N. Varma: Coolies of Capitalism

Cover
Titel
Coolies of Capitalism. Assam Tea and the Making of Coolie Labour


Autor(en)
Varma, Nitin
Reihe
Work in Global and Historical Perspective 2
Erschienen
Oldenbourg 2016: De Gruyter Oldenbourg
Anzahl Seiten
VI, 242 S.
Preis
Rezensiert für H-Soz-Kult von
Ashutosh Kumar, Modern South Asia, Nehru Memorial Museum and Library, New Delhi

The discovery of tea plants in Assam (India) in the 1830s presented the perfect opportunity for the businessmen of the East India Company and European planters to expand into Asia. The local labourers were found to be insufficient for the mass production of tea, and planters therefore turned to the indenture system – already employed by overseas sugar plantations since 1834 – in order to recruit an appropriate workforce. Humanitarians and Anti-Slavery Society members saw the indenture system as nothing more than a ‘new system of slavery’ and the method of recruitment in the Assam tea gardens received the same label. Since then scholars have continued to debate the nature of the colonial plantation regimes and it is this issue that Nitin Varma takes up in Coolies of Capitalism. The relationship between labour and the capitalist (plantation) economy is addressed in the context of Assam in this instance because, in his words, he finds Assam as an “exceptional” place in terms of plantation labour regimes. Varma argues that the coolie-labour dynamic in Assam has its roots in the master and servant practices of Europe and that the system in Assam was, in fact, a successful part of the broader “homogenizing” project of coerced labour under capitalism (p. 8).

Varma begins with a short introduction setting out the existing debate regarding the nature of plantation labour and finds that the Assam coolies present an example within global history of a “new kind of slavery” (p. 3). The rest of the book is divided into six chapters and a conclusion. A fascinating collection of Illustrations, including photos, sketches and graphs, are peppered throughout.

Chapter one describes the discovery of the indigenous tea plant in Assam in the early 1830s and how highly paid Chinese tea makers were invited to “civilise” the “uncivilised” Indian people by passing on their knowledge of tea production. The colonial planters considered the indigenous Assamese labourers to be “lazy” and “unsuitable”. The most obvious remedy in their eyes was to import workers under the patronage of the government from outside Assam (mostly from the same labour catchment areas as those used for overseas migrants).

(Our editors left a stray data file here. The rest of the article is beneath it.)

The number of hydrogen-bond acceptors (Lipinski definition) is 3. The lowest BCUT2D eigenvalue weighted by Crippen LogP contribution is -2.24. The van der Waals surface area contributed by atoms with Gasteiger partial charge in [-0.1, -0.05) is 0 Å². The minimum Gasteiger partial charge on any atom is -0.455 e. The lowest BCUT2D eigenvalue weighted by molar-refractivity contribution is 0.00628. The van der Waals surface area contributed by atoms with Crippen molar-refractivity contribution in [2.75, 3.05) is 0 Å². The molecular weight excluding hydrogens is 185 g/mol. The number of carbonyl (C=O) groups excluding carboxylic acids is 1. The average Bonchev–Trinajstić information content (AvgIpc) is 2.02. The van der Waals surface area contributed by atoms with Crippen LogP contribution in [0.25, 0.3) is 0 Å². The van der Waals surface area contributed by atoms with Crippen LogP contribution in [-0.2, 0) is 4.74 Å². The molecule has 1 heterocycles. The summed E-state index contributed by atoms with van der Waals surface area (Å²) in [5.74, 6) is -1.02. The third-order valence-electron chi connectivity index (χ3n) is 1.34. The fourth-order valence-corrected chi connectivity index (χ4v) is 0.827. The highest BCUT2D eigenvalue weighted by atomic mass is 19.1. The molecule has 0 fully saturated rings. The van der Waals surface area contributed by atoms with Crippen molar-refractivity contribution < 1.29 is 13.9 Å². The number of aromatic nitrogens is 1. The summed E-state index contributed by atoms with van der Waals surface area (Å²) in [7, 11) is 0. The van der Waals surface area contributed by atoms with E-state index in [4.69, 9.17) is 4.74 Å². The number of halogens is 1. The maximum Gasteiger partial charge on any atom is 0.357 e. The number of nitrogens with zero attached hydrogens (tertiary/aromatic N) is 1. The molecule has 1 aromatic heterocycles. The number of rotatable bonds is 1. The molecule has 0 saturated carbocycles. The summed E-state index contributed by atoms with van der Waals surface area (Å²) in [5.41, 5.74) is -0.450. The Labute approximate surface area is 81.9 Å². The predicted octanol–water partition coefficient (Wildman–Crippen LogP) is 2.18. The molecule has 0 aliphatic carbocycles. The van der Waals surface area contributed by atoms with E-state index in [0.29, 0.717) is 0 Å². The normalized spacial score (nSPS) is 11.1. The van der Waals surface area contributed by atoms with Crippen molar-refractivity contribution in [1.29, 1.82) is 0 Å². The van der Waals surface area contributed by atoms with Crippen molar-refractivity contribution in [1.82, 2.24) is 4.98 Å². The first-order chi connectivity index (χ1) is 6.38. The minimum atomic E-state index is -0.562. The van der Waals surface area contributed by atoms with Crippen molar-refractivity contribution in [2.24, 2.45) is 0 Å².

In chapter two, Varma discusses the formalization of the labour contract for Assam, i.e. the Assam Labour Act 1863 and 1865 which, unusually, provided the plantation managers with the special power to privately arrest deserting coolies. According to him, the logic behind such an “exceptional” right was that the policing capability of the state in a frontier province like Assam was superficial, tenuous and weak (pp. 49–50). The protection of private arrest was also justified on the ground that coolies were “unsettling” the plantations by absconding, even if this was due to ignored complaints about the lack of facilities on the plantations and the false promises made by recruiters. In a later section Varma more closely examines the Assam contract of 1865, which initially fixed the minimum monthly wages at Rs. 5 for men and Rs. 4 for women, and defined the working day (9 hours) and working week (6 days). In addition, it set the desired standard of health of coolies on the plantations, where it was essential to have a hospital with European doctors and native attendants/compounders supplied with basic medicines and medical equipment. However, Varma observes that a subsequent Act of 1870 not only dropped the minimum wage but made the working day and working hours ambiguous.

Chapter three focuses on the general unpopularity of Assam in the nineteenth century, a source of significant anxiety among the planters. Varma posits that this unpopularity was based in the distinctive characterisation of the Assamese cha-bagaan (popular Hindi term for tea plantation) in comparison to other destinations. He finds that Assam gained negative connotations as a lost world due to the dukh (state of unhappiness) and taklif (problems) on the plantations. Assam was seen as “a point of no return”: repatriation was not granted to those who went there, there was no provision for return passage and no postal communication with labourers’ families back at home. All these features were available for overseas indentured migrants. Such obstacles created myths and rumours in the countryside regarding Assam; the rumour of mimiai ka tel (extracting oil from the heads of recruits) was prevalent. Varma also cites songs depicting dukh-taklif and deception and luring being employed in recruitment.

Varma claims that villagers within the recruitment catchment areas were afraid of “loss of caste” on the journey and on the plantations as migrant workers boarded and dined together. He argues that stories of lack of caste consciousness on cha-bagaan were common. Many adivasi (tribal) migrants, according to him, also performed rites to regain their lost status (p. 112). Varma, however, refrains from commenting whether the colonial sources cited suggest that the status being reclaimed by these tribes was purely caste related or something else. Their belief system may thus have encompassed more than caste-based definitions of status when considering the impact of the journey and the experience of living among a mixed population. Such details though would very likely have been overlooked by the colonial observers upon whom the author relies.